New beginnings are hard. Although nothing has really changed between December 31 and January 1, this new year has already had it’s ups and downs. One minute is great and just as I start skipping along whistling my favorite tune someone runs into me with scalding hot coffee, metaphorically. My job has been a little rocky with the need to constantly be learning something new, my documentary has definitely run into some problems and I’m generally just tired of always worrying that something else is going to go terribly wrong.
But you know what gets me through it? The idea that something ordinary, discarded, unwanted, even ugly can change into something beautiful or useful or both. We see it all the time in nature with butterflies, the different seasons where trees are losing their leaves, go to sleep and then wake up refreshed and flourishing, or a seed germinating to make a beautiful flower or something yummy to eat.
I think that’s why I find upcycling to be such a fascinating thing for me. I guess because if an ol’ pop bottle can have a new beginning as something as beautiful as this hummingbird feeder then maybe someday I, someone ordinary, unfinished, inadequate, will find my purpose that brings fulfillment in my life and makes me feel useful.
(At the beginning of this post, I was feeling quite down, pessimistic, confused and frustrated, but I still felt hopeful as I wrote the rest of this post. Because like I said, if someone can take care of a discarded pop bottle, then surely I will find a purpose too. It has been on my mind until this past Sunday when I randomly went to a new church service and they played this song. It validated the hope I still felt as finished this post.)
Take this orange fruit netting. Do you see a use outside it’s original purpose of holding these oranges? Although it’s not as bad as plastic bags that blow away so freely, this orange fruit bag net does still cause problems for wildlife. They might try to eat it or get tangled up in it.
Oranges are super easy for me to grab on the way to work, so I tend to buy a lot, but I have never been comfortable with throwing these nets away. Another problem, we don’t have a dish washer and sometimes even with the scratchier sponge, which we don’t always have anyway because we go through them so fast. We just can’t get our pans clean.
I spent like 10 minutes trying to get that clean and it wasn’t even budging. Then I saw an empty net just sitting there and I grabbed it out of desperation. It worked like a charm. It still took a few minutes, but I haven’t seen it that clean in months.
Before, that little net had a very temporary use, but now it has a new beginning that will extend its use many times over.
What about these boxes?
Obviously someone didn’t see enough use in them to throw them in the recycling bin, not even 20 feet from that dumpster. Other than metal, cardboard is one of the best recycling markets. Recycling would give it a new life and that could help a local business owner striving to make the city cleaner, but nope, that particular person didn’t even see enough potential to take the time to throw it in the bin. What do you think? Do you see a new beginning for it?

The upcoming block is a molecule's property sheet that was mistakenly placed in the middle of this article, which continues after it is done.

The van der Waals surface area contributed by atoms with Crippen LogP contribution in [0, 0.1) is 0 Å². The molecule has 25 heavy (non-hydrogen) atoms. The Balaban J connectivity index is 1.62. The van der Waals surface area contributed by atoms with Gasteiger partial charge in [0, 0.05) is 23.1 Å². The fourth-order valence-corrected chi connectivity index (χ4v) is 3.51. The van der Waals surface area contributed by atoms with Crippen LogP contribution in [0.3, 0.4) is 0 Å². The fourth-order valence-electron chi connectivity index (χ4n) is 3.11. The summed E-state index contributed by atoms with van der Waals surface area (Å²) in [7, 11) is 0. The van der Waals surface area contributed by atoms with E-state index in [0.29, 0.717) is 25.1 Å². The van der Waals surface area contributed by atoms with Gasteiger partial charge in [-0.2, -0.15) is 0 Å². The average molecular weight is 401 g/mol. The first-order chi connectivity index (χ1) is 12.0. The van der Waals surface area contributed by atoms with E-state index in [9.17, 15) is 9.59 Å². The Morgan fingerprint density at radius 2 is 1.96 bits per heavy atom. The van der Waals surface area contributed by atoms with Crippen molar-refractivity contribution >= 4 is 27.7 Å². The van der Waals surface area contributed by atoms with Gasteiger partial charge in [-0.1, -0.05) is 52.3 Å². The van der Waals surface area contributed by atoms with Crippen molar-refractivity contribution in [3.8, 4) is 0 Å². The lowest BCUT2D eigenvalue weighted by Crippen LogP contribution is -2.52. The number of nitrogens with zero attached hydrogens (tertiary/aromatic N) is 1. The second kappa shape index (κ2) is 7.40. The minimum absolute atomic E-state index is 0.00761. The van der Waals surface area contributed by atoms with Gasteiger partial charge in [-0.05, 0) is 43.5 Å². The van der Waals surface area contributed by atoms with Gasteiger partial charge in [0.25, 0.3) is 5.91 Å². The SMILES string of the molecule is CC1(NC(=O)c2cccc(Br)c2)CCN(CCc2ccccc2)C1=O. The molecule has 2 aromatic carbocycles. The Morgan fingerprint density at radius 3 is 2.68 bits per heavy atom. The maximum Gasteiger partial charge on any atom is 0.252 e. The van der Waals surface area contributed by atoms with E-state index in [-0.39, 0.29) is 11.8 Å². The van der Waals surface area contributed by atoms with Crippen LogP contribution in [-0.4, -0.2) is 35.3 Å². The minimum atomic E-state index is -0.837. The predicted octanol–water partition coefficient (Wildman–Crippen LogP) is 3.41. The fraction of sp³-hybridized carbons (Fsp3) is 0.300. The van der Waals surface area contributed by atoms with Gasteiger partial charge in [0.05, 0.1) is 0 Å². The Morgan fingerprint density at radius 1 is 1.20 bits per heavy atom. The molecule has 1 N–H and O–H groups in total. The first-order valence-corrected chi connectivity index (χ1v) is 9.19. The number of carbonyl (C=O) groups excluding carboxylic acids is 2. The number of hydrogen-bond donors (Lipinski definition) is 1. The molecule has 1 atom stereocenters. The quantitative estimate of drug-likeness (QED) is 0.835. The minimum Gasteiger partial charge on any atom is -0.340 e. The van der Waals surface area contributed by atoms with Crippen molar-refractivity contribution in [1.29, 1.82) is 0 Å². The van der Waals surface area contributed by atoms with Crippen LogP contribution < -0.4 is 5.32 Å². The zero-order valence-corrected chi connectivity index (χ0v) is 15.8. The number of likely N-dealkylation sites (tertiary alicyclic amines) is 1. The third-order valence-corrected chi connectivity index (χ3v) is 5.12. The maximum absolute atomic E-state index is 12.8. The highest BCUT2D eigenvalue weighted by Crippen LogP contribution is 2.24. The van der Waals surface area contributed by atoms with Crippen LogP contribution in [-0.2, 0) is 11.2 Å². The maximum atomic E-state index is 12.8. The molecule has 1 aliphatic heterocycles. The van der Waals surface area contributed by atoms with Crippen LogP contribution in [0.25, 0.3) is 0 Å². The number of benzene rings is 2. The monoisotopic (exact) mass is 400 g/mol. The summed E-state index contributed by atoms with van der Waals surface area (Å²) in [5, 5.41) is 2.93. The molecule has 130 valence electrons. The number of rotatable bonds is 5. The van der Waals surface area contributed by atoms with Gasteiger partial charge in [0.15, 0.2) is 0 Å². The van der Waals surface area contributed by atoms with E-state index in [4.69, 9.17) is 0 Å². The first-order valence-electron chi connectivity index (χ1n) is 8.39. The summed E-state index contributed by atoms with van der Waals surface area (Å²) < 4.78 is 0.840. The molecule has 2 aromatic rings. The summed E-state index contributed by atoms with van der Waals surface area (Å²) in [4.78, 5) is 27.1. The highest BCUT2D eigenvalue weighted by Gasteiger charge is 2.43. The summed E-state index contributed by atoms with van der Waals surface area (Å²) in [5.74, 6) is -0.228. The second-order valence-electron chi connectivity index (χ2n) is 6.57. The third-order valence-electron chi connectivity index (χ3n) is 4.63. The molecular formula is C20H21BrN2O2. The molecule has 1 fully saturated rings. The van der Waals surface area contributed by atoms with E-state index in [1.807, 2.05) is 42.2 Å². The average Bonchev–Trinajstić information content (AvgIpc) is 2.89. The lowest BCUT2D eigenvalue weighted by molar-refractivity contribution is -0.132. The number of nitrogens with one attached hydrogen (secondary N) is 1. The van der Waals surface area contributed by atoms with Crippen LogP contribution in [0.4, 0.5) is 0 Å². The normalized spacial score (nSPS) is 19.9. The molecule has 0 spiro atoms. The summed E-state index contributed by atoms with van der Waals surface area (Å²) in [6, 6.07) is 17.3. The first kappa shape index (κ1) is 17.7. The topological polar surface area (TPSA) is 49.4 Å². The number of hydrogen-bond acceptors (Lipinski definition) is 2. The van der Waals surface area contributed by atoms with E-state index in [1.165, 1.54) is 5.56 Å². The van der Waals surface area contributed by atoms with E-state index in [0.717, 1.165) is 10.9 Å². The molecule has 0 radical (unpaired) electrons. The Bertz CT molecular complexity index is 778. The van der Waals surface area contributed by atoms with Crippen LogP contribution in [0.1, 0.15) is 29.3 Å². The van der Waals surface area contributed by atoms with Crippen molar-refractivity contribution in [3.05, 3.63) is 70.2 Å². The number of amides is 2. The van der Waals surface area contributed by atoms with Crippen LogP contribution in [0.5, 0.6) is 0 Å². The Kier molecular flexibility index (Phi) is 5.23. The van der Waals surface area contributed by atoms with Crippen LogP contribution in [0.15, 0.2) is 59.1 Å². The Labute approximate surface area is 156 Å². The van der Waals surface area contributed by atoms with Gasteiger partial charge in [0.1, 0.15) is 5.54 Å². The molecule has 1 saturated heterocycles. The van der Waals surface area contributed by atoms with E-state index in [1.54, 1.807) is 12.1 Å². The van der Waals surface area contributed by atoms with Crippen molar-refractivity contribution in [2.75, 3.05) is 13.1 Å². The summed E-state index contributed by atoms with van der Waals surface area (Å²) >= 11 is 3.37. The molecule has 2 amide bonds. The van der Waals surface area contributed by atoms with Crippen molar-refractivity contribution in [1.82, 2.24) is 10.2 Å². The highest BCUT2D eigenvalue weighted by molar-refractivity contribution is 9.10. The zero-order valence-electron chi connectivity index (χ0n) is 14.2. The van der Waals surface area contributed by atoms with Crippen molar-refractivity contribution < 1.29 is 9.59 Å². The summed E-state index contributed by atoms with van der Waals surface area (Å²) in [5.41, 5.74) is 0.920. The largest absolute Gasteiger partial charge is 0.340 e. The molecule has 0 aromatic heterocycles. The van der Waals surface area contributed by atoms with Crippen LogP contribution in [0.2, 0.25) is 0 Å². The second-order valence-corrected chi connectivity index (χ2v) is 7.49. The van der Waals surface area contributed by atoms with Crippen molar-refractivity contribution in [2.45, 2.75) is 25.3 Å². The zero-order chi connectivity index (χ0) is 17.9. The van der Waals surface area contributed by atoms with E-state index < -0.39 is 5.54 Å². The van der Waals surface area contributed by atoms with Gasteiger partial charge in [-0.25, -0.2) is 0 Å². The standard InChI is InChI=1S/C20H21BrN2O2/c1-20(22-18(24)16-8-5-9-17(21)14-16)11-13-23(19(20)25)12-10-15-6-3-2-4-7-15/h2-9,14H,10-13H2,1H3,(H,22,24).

I found this upcycled project using diaper boxes, but these projects could have easily been used. I thought it was the cutest thing and if you’re interested in making it, check out this post.
What about light bulbs. Light bulbs are a pretty practical thing and they last for quite some time, but a new beginning could extend their life more. How can you say no to these cuties???
I think my favorite thing to give new beginnings to are plastic bags. America use 150 billion plastic bags, which equals 150 million gallons of gas just blowing around our planet or wasting away in the landfills.
They really are the most impractical things ever invented. They cause problems for everyone. For the grocer that charges you extra to compensate for their cost, you, as they fill every nook and cranny in your house until you remember to throw them out or take them back to the store to be recycled, the recycler because they clog machines and are extremely expensive to recycle, and the environment as they choke animals and get stuck on every tree. The only exception is the industry that makes a killing off destroying the environment. Occasionally, I will bring some home because I need something to put the used cat litter in, but other than that I try not to use them.
Normally, when I see plastic bags I see a nuisance and beyond that a careless action that led to them being blown in the wind or stuck in a tree. But now instead of being annoyed, I pick them up, dust them off and take them home because even if someone else doesn’t care, I do. I see a new beginning for them.
Although many people tried to teach me to crochet over the years, it wasn’t until my grandmother gave me this beautiful bag made from crocheted plastic bags that I finally got the motivation to keep trying until I got it.
It is extremely sturdy and I have since learned to adapt the use of plarn for other projects and sometimes add colored yarn to add a little extra texture and color to them.
Here are some of my favorites:
You can watch this video to learn how to make plarn
Change is hard, but as I look back on my life, I can see when things ended it’s because something great was about to start. And when I get down, I just binge on pinning upcycling projects and it just makes me feel so much better! I hope you found encouragement in this post. I wrote as part of a collaborative post, so if you interested, click on the pictures below to see what my group members wrote about.